Atherosclerosis is a condition in which cholesterol, fat, calcium, and other substances build up in the walls of your arteries. This buildup is called "plaque." Plaque clogs your arteries, causing them to become narrow, which makes it difficult for blood to flow. Atherosclerosis raises your risk of heart attacks and strokes. If the condition involves the arteries in your legs, it is called peripheral artery disease. Follow the links below to find WebMD's comprehensive coverage about how atherosclerosis develops, what it looks like, how to treat it, and much more.
Risk Factors for Heart Disease
WebMD explains the risk factors for heart disease, the leading cause of death in the U.S.
How the Heart Works & Pumps Blood Through The Human Body
The human heart is an amazing organ. Learn how it works to pump blood throughout the human body using electrical signals from the brain from the experts at WebMD.
Are You at Risk for Atherosclerosis?
Could you be at risk for atherosclerosis -- hardening of the arteries?
Atherosclerosis and High Blood Pressure
High blood pressure is a major cause of atherosclerosis, the artery-clogging process that leads to heart attacks and strokes. Find out more.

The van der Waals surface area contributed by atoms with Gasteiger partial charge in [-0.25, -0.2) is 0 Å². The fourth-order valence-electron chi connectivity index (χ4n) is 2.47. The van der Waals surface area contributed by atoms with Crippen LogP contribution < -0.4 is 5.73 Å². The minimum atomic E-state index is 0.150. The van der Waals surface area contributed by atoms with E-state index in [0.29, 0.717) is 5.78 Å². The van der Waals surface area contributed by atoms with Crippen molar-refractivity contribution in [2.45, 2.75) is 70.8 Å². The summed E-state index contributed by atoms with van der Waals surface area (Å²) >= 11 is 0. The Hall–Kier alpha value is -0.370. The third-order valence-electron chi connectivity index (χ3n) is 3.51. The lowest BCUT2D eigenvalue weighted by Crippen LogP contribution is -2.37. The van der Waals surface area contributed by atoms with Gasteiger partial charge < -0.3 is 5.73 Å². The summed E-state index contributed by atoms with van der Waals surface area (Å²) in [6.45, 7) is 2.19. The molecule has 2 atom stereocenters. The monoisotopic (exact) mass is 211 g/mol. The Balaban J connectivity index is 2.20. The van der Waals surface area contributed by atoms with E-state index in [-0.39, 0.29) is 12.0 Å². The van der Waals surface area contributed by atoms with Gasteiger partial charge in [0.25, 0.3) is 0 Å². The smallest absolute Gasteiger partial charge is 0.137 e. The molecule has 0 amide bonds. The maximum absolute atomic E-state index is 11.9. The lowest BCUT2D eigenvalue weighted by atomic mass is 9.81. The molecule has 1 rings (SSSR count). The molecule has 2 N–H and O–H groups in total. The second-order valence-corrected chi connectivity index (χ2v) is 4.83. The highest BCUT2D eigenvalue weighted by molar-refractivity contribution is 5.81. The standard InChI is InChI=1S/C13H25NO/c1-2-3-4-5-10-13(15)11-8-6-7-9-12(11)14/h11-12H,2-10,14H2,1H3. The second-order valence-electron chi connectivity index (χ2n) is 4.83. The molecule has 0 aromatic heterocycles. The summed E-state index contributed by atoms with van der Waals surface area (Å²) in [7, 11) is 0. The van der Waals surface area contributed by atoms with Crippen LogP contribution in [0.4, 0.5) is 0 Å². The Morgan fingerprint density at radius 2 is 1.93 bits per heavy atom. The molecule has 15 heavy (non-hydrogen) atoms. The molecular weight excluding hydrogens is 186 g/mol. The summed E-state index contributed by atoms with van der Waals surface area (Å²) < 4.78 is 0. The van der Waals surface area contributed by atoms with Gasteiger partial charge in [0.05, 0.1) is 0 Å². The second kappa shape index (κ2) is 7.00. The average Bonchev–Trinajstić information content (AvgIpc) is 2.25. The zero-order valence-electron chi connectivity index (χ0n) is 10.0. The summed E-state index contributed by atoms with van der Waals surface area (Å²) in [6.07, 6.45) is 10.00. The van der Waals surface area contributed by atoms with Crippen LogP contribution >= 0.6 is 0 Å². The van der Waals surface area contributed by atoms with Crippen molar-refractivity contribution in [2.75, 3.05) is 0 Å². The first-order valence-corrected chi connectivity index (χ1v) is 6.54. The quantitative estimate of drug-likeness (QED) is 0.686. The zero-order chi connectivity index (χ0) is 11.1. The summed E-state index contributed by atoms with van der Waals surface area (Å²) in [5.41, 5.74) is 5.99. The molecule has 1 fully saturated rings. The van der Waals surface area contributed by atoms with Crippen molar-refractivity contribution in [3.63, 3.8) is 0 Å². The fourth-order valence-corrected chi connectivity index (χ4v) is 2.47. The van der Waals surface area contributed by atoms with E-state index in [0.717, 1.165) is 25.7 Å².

How Much Do You Know About Atherosclerosis?
Take WebMD's five-minute quiz to see just how much you understand about atherosclerosis and heart disease.
Hardened Arteries: It's About More Than Heart Disease
Hardened arteries aren't just a heart problem.
Your Arterial Lifeline
Heart attacks and strokes caused by atherosclerosis are responsible for hundreds of thousands of deaths each year. But diseases caused by atherosclerosis also lead to chronic pain, kidney failure, blindness, and even impotence.
Atherosclerosis: Prevention Through the Ages
In most of us, atherosclerosis or hardening of the arteries is already under way. But regardless of your age, there are specific steps you can take to slow down atherosclerosis.